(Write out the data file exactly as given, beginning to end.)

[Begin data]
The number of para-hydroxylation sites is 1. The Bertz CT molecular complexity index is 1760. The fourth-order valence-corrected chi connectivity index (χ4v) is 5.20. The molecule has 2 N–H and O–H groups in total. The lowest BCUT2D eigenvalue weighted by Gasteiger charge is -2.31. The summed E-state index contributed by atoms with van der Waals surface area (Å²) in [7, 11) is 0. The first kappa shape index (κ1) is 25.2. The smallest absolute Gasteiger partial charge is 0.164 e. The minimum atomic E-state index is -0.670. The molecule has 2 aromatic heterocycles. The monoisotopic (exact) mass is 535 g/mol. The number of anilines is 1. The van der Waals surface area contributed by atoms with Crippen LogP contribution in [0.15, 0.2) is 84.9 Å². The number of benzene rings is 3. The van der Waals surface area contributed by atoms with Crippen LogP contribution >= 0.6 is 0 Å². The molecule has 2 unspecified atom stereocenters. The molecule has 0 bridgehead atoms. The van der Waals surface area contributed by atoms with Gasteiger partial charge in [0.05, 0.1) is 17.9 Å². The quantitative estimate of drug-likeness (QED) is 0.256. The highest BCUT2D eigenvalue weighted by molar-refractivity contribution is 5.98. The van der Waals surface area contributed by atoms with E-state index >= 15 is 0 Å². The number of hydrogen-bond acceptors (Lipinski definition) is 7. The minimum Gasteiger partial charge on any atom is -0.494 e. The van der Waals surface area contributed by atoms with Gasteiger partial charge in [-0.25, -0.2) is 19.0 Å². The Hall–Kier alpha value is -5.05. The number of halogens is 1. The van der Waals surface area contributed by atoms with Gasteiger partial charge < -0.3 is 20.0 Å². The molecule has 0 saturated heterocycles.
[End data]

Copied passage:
The number of para-hydroxylation sites is 1. The Bertz CT molecular complexity index is 1760. The fourth-order valence-corrected chi connectivity index (χ4v) is 5.20. The molecule has 2 N–H and O–H groups in total. The lowest BCUT2D eigenvalue weighted by Gasteiger charge is -2.31. The summed E-state index contributed by atoms with van der Waals surface area (Å²) in [7, 11) is 0. The first kappa shape index (κ1) is 25.2. The smallest absolute Gasteiger partial charge is 0.164 e. The minimum atomic E-state index is -0.670. The molecule has 2 aromatic heterocycles. The monoisotopic (exact) mass is 535 g/mol. The number of anilines is 1. The van der Waals surface area contributed by atoms with Crippen LogP contribution in [0.15, 0.2) is 84.9 Å². The number of benzene rings is 3. The van der Waals surface area contributed by atoms with Crippen LogP contribution >= 0.6 is 0 Å². The molecule has 2 unspecified atom stereocenters. The molecule has 0 bridgehead atoms. The van der Waals surface area contributed by atoms with Gasteiger partial charge in [0.05, 0.1) is 17.9 Å². The quantitative estimate of drug-likeness (QED) is 0.256. The highest BCUT2D eigenvalue weighted by molar-refractivity contribution is 5.98. The van der Waals surface area contributed by atoms with E-state index >= 15 is 0 Å². The number of hydrogen-bond acceptors (Lipinski definition) is 7. The minimum Gasteiger partial charge on any atom is -0.494 e. The van der Waals surface area contributed by atoms with Gasteiger partial charge in [-0.25, -0.2) is 19.0 Å². The Hall–Kier alpha value is -5.05. The number of halogens is 1. The van der Waals surface area contributed by atoms with Gasteiger partial charge < -0.3 is 20.0 Å². The molecule has 0 saturated heterocycles.